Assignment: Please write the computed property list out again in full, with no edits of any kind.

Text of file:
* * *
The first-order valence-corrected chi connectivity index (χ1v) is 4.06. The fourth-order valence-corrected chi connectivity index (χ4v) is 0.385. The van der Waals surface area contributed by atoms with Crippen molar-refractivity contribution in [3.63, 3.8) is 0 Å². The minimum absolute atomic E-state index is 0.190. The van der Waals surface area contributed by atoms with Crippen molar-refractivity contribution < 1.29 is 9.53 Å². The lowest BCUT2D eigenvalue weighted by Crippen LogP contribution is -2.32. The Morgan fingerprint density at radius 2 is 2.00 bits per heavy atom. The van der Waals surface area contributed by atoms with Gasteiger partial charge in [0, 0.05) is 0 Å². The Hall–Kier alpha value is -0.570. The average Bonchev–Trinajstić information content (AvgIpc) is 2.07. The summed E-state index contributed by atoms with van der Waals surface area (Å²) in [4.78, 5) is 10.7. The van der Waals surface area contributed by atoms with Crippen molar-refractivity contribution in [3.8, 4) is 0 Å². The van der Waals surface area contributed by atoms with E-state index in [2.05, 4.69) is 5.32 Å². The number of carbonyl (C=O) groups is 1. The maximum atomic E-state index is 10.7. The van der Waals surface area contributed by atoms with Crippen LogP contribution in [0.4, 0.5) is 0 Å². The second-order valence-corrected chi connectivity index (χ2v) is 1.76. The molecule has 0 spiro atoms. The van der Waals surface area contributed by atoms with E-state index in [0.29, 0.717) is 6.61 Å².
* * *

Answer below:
The first-order valence-corrected chi connectivity index (χ1v) is 4.06. The fourth-order valence-corrected chi connectivity index (χ4v) is 0.385. The van der Waals surface area contributed by atoms with Crippen molar-refractivity contribution in [3.63, 3.8) is 0 Å². The minimum absolute atomic E-state index is 0.190. The van der Waals surface area contributed by atoms with Crippen molar-refractivity contribution < 1.29 is 9.53 Å². The lowest BCUT2D eigenvalue weighted by Crippen LogP contribution is -2.32. The Morgan fingerprint density at radius 2 is 2.00 bits per heavy atom. The van der Waals surface area contributed by atoms with Gasteiger partial charge in [0, 0.05) is 0 Å². The Hall–Kier alpha value is -0.570. The average Bonchev–Trinajstić information content (AvgIpc) is 2.07. The summed E-state index contributed by atoms with van der Waals surface area (Å²) in [4.78, 5) is 10.7. The van der Waals surface area contributed by atoms with Crippen molar-refractivity contribution in [3.8, 4) is 0 Å². The van der Waals surface area contributed by atoms with E-state index in [2.05, 4.69) is 5.32 Å². The number of carbonyl (C=O) groups is 1. The maximum atomic E-state index is 10.7. The van der Waals surface area contributed by atoms with Crippen LogP contribution in [0.4, 0.5) is 0 Å². The second-order valence-corrected chi connectivity index (χ2v) is 1.76. The molecule has 0 spiro atoms. The van der Waals surface area contributed by atoms with E-state index in [0.29, 0.717) is 6.61 Å².